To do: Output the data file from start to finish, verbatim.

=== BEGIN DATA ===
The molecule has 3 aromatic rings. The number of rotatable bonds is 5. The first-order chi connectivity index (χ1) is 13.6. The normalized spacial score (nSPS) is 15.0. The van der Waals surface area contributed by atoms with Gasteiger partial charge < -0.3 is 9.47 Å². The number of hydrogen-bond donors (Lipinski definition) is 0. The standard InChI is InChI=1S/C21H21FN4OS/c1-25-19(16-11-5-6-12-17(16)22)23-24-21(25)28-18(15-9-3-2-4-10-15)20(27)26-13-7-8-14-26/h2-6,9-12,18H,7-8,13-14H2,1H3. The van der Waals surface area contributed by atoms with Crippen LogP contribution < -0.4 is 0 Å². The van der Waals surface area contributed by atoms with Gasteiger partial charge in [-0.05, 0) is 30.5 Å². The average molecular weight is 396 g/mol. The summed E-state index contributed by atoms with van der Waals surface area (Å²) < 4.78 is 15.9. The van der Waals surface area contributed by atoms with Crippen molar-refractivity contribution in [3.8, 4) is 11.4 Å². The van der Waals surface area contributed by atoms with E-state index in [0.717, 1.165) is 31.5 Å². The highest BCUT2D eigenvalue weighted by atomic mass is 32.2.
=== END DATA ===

The molecule has 3 aromatic rings. The number of rotatable bonds is 5. The first-order chi connectivity index (χ1) is 13.6. The normalized spacial score (nSPS) is 15.0. The van der Waals surface area contributed by atoms with Gasteiger partial charge < -0.3 is 9.47 Å². The number of hydrogen-bond donors (Lipinski definition) is 0. The standard InChI is InChI=1S/C21H21FN4OS/c1-25-19(16-11-5-6-12-17(16)22)23-24-21(25)28-18(15-9-3-2-4-10-15)20(27)26-13-7-8-14-26/h2-6,9-12,18H,7-8,13-14H2,1H3. The van der Waals surface area contributed by atoms with Crippen LogP contribution < -0.4 is 0 Å². The van der Waals surface area contributed by atoms with Gasteiger partial charge in [-0.05, 0) is 30.5 Å². The average molecular weight is 396 g/mol. The summed E-state index contributed by atoms with van der Waals surface area (Å²) < 4.78 is 15.9. The van der Waals surface area contributed by atoms with Crippen molar-refractivity contribution in [3.8, 4) is 11.4 Å². The van der Waals surface area contributed by atoms with E-state index in [0.717, 1.165) is 31.5 Å². The highest BCUT2D eigenvalue weighted by atomic mass is 32.2.